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Poésie dans le Métro: Poetry as Commuter

Essay by Anna Aublet

If you go underground to ride a Parisian subway these days, or take a bus to go about your daily routine, you might find yourself staring at a poem by Jacques Prévert, and accidentally reading it. We move from flash mobs to flash poetry. Many poems written by writers, known or unknown, are posted up on subway platforms, in trains and busses. Poetry has come to fill the foggy gap that separates the two rounds of the presidential election (that Emmanuel Macron will win). The idea is not new, but it developed greatly after the attacks and poetic lines are now spread all over the walls of the city like a protective spell. It is quite interesting for poetry to be shared like that in public transportation, in those transitory places that are always in movement. It makes the poems move forward, gives them dynamics and energy and reminds us that poetry itself is both a vehicle and a passenger: it commutes, literally.

So poetry has found a new space in the city. It is not the thing of fancy cafés, it belongs with the drifters, the rats and foul smells of the underground. The subway is the symbolic locus of the margin, the in-between, it lays at the frontier between the visible and the invisible. From the water spouting out in the Parisian gutters to keep the streets clean to the magmatic chambers, the unfathomable guts of the earth are a fertile ground on which to sow poetic seeds. Prévert’s poem “Éclaircie” celebrates the poetic power of a metro daydream and repeats like a mantra: “I am in the metro, I doze off, I fall asleep, a woman I love comes and sits next to me”. The inaugural poem of the poet’s first collection Paroles, opens on a list and develops the anaphora “those who”, cracking and fissuring the language and digging straight down to the ground as he did in this famous instance I read in the subway just last week:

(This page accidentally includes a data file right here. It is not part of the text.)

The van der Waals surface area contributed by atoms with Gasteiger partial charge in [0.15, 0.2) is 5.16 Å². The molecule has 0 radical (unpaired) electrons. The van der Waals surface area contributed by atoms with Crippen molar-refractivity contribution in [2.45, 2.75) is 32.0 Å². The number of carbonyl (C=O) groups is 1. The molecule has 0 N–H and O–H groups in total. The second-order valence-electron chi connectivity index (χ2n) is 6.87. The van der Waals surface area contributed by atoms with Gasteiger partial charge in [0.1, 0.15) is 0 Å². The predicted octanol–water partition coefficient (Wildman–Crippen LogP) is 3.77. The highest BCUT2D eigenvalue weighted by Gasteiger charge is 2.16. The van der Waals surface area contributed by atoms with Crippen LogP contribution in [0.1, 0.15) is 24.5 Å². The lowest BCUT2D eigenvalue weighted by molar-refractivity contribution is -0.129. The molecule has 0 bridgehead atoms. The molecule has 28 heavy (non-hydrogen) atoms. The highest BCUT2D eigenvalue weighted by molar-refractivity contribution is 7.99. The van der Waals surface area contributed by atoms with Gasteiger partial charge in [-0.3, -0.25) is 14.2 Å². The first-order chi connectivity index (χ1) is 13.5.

Une pierre
deux maisons
trois ruines
quatre fossoyeurs
un jardin
des fleurs
un raton laveur

Une douzaine d’huîtres un citron un pain
un rayon de soleil
une lame de fond
six musiciens
une porte avec son paillasson
un monsieur décoré de la légion d’honneur

Une autre raton laveur1 […]
from “Inventaire”

The inventory, the list, the catalogue, the register, the record, the directory functions as an antidote, a counterweight to the neon advertising board standing next to it in front of the anxious passenger on the platform. It bypasses the codes of advertising hype and diverts its direction. Prévert intended to start with the ground below his feet, the prosaic world of the ordinary,“a stone”, “a garden”, “flowers” and so his poetry has quite naturally made its way to the underground to become the fellow traveller of all the Persephones of Paris. It is a meeting that is taking place in this display of poetry, between life and art, between poetry and its bemused readers.

William Carlos Williams, who compared himself to a stray dog in a park at Paterson many years ago, would come forth leaping and exclaim: “[Poetry] belongs there, in the gutter”,2 it sprouts where you might least expect it and cracks the asphalt like a flower, “saxifrage / is my flower that splits / the rocks”.3 Poetry is better suited for the subway than the school where so many of Prévert’s poems were learnt by heart and recited by unwilling pupils. Now his poem “le Cancre” [school dunce] finds itself plastered next to an advertisement for a big tutoring company: irony. But at least, poetry is used as a true williamsian field of action”: it is not buried in time but moving in the belly of the city.

1 Jacques Prévert, Œuvres Complètes, Gallimard, bibliothèque de la Pléiade, Paris, 1992, 131.
2 William Carlos Williams, Selected Letters, New Directions, New York, 1957, 263.
3 ————. Collected Poems, Vol II, New Directions, New York, 1988, 55.

Anna Aublet writes from Paris.

This essay first appeared in Pacific Rim Review of Books #22